But lately I find myself taking a different approach to the Pumpkinization and/or Halloweenization Of Everything, because though it represents marketing run amok, though it encourages the sale of neon-green spider “webs” and bedazzled purple “spiders,” though the very idea of pumpkin in coffee is an outrage that should have coffee growers rioting in the streets — it’s all rooted in the season in which we happen to find ourselves, not the one that’s still two months down the road.

Moreover, not only is Pumpkinpalooza an entirely autumnal affair, not only does it fend off the frantic selling of The Holidays until at least November 1, not only does it mean that I can re-stock my supply of Trader Joe’s Pumpkin Pancake and Waffle Mix (note: pumpkin pancakes are not an outrage) — it’s also completely American and utterly without import.

Christmas actually means something, and that something is a thing which many Americans do not celebrate or in which they find no meaning, and much as we rabbit on about “the holidays,” as if to include Hanukkah and the New Year, we all know which holiday is king.

And I’m kind of ok with that. I’m Jewish, but that just means that I’m in the minority — as are the atheists, the Hindus, the Buddhists, the Muslims, and all the many, many Americans for whom Christmas is not their jam. The vast majority of our American brothers and sisters celebrate Christmas some way or another, and the captains of industry long ago realized they could make a buck off of joy. So ok: From November 1st, it’s red and green as far as the eye can see.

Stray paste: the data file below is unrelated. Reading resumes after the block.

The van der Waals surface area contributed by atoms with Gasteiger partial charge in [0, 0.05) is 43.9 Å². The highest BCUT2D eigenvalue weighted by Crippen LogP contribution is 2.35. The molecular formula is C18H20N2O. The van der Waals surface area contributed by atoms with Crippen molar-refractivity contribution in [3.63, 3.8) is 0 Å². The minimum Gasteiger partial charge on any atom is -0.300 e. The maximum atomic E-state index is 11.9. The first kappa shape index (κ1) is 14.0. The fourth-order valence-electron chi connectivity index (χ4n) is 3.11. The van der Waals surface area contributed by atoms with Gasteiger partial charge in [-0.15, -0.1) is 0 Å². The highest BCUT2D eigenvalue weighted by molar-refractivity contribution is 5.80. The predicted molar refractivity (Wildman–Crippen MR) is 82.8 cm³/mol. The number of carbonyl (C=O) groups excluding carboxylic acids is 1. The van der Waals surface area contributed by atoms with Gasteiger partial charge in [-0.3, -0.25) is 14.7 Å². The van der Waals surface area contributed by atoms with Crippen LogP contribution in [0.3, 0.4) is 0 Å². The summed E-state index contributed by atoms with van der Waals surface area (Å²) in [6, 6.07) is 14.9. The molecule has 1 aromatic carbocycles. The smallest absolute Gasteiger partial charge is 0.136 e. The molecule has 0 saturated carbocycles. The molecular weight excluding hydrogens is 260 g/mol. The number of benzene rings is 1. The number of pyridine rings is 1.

But in October, everyone can just be a regular American. Whatever All Hallows Eve once meant, modern-day Halloween no longer means anything even remotely similar, and the pumpkin in our foodstuffs means even less. It’s just a kind of collective silliness, an enjoyment of frivolity and sugar, with a nod to the harvest and bounty and your unalienable right to scary yourself silly. I can drive around with my kids, gaping at houses bedecked in Halloween ghoulery, and feel that nothing but my own curmudgeonly and mildly lazy character stands between me and my neighbors. I can love the smell of fall leaves and secretly miss the smell of them burning, eat too much candy corn and be grateful it’s a once-a-year thing, and freely mock Pumpkin Spice Latte enthusiasts with fellow cranks everywhere.

So Ms. Schmich, let me just say: I, too, remember the days before Pumpkinpalooza, and I agree there is a certain shine to the memory. But mostly what our new fall traditions have done (in addition to further lining some well-lined pockets) is carve out a little breathing space for the here and now, to be equally shared by all Americans. It’s ok.